The Winter Handicap Series
This is a race against your own judgement.
This is run on the first Thursday evening club session of each month from October to March.
The course is around 5km and each runner is asked how long they think it will take them to complete it.
Runners should ensure that they have recce'd the course prior to taking part and know the route!
(Coaches organise recce runs prior to the start of the series)
Each race will start at 18:00 at the Havant Leisure Centre.
The best four out of six results to count.
Points are awarded for being closest to your predicted time.
More if you are close to your time and less if you are far off your estimate.
All runners who run within 30 seconds of their estimate receive a race bonus of 2 points.
2017/18 Winter Handicap
Thursday 5th October 2017
Thursday 2nd November 2017
Thursday 7th December 2017
Thursday 4th January 2018
Thursday 1st February 2018
Thursday 1st March 2018
Race course: Approx 3 miles
Please ensure that you know the route
The route starts just outside the HLC.
You go along Crossland Drive before doing an ANTI-CLOCKWISE loop and returning to the start.
prior to taking part in the run
Winter Handicap Route (anti-clockwise)
The start is from HLC where you go right onto Petersfield Rd, then right onto Crossland Dr and continue until you turn right onto New Ln.
Stay on the right side pavement to the cross roads and cross over the road (with care) as you turn left onto Eastern Rd.
Continue over the foot bridge to your right which will lead you into Third Ave.
Next go left onto Fourth Ave, left onto Southleigh Rd, left onto Rowan Rd and at the end of the road, crossover into the alleyway and continue over the footbridge into Stanbridge Rd.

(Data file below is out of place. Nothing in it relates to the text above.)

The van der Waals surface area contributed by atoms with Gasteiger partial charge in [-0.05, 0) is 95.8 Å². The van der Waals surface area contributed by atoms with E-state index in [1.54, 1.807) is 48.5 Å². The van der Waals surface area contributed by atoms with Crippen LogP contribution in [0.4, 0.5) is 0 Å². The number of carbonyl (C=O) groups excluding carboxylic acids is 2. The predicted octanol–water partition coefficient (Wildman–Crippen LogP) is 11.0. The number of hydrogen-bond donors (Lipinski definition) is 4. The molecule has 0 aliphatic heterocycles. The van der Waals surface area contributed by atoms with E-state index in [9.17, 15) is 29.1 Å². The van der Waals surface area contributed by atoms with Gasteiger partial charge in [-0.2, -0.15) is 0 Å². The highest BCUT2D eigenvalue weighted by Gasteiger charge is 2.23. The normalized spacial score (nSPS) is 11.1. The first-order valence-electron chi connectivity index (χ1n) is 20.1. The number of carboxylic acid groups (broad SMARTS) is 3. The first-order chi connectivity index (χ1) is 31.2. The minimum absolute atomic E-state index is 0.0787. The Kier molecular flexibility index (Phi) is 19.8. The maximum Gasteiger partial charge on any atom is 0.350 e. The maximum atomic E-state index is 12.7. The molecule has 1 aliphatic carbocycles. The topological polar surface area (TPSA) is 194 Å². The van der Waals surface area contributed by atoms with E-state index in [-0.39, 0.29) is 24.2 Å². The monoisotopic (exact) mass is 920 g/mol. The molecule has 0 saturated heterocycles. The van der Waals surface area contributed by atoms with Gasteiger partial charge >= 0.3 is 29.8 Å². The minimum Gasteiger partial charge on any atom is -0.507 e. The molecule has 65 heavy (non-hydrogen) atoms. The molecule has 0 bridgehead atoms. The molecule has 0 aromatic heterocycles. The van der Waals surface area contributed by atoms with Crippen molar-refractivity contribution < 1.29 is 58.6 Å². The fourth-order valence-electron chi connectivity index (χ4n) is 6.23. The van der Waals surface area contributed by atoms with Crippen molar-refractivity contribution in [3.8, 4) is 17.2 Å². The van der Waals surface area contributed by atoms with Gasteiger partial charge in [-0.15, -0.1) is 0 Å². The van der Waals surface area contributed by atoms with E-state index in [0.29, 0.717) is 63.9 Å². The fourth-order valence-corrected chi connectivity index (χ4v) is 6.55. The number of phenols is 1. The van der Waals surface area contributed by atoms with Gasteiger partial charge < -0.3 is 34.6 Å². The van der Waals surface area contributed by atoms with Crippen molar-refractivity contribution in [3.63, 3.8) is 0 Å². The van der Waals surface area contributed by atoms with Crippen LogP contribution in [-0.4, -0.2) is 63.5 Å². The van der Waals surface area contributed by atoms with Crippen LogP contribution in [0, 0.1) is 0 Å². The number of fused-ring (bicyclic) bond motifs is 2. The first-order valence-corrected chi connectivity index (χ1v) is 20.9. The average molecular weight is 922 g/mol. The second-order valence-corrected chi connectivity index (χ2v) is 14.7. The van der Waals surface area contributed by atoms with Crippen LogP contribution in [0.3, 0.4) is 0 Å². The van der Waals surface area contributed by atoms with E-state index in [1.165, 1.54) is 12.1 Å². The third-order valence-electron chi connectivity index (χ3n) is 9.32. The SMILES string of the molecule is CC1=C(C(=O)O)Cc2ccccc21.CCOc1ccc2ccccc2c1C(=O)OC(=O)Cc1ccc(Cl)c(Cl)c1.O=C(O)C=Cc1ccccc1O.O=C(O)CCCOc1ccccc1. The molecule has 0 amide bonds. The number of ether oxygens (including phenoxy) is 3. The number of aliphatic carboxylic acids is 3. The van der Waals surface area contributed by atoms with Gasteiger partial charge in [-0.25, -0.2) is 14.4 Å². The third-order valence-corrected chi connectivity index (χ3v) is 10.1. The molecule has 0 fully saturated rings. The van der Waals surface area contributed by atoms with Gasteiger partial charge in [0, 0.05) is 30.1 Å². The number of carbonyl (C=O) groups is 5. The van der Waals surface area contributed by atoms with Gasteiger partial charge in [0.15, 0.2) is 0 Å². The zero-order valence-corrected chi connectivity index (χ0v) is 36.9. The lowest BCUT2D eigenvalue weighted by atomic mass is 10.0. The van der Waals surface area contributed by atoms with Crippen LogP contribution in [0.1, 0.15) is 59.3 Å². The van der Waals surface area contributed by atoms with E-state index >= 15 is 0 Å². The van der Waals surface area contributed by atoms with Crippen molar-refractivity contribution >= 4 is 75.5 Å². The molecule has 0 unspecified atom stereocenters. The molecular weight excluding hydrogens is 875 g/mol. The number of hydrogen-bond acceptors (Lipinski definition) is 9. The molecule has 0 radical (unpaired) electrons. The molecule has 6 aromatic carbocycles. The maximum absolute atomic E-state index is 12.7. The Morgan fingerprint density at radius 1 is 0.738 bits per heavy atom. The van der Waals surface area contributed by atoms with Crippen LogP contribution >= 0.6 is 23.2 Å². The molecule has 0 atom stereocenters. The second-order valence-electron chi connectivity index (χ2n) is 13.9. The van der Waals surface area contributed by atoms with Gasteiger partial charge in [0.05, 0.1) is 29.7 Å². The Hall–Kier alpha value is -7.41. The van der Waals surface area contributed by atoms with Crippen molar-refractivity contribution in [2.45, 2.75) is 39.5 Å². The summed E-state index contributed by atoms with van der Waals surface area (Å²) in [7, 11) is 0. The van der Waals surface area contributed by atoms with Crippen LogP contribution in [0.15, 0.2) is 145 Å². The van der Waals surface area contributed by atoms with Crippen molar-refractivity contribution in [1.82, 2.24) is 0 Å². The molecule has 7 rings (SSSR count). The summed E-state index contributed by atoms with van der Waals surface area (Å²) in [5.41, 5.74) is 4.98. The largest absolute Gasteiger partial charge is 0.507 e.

At the end of Stanbridge Rd, turn left onto New Ln, and continue until you reach the junction with Crossland Dr.
Turn right and cross over the road (with care) onto Crossland Drive. Continue to the end and then turn left onto Petersfield Rd and then left back into the finish at HLC.
Below is a route map of the course
Click on image above to view full size in new window.
There are a number of road crossings, some of which are on very busy roads.
Always make sure you are fully visible to traffic and only cross when it is safe to do so!
High visibility or reflective clothing is required for this race, as it will be dark and it will enable you to be seen more easily by cars, bikes and pedestrians.
Please factor the busy roads, poor light and possible weather conditions into your estimates.
The objective is not to run the course as fast as you can. If you run at 90% and get delayed by traffic and crossing roads, then you will just need to adjust your pace and run the remainder nearer 95%.
No Timing Devices allowed!: Watches, Heart-monitors or any other device (pre-recorded music with tracks of a known length perhaps?) that could assist them in keeping time are allowed.
Winner: the person who finishes the race closest to their estimated time.
Prizes: 50 points for the winner
2 bonus point if you are within 30 seconds of your predicted time
3 points for every race you take part in.
The best four out of six results will count.
An announcement will be made before the start, but if you accidentally bring your watch along, please leave it in your car or give them to the race starter before the start.
When estimating your time...
The Summer Short Handicap is 3.65 miles. The new Winter Handicap course is 3 miles.
I don't expect runners to run at the same average speed as the summer handicap, i.e. as fast as they can.
After all, it is dark, cold and there are a couple of road crossings to negotiate.
However, most runners do run the Winter Handicap a minute to two faster than the Summer Handicap because it is shorter and you should look to do a time slightly faster than your Summer Short Handicap time.
I don't expect runners to prove they can run/walk three miles at an extra slow pace significantly below their normal race pace.
It is not an out and out speed trial, but this is a running club and I think it is reasonable to expect participants to run somewhere near their best.
The race itself
Runners will be started at 30 second intervals in approximately descending expected time sequence.
For people who do 8 minute miles, this will mean a gap of about 100 metres between you and the next person at the start.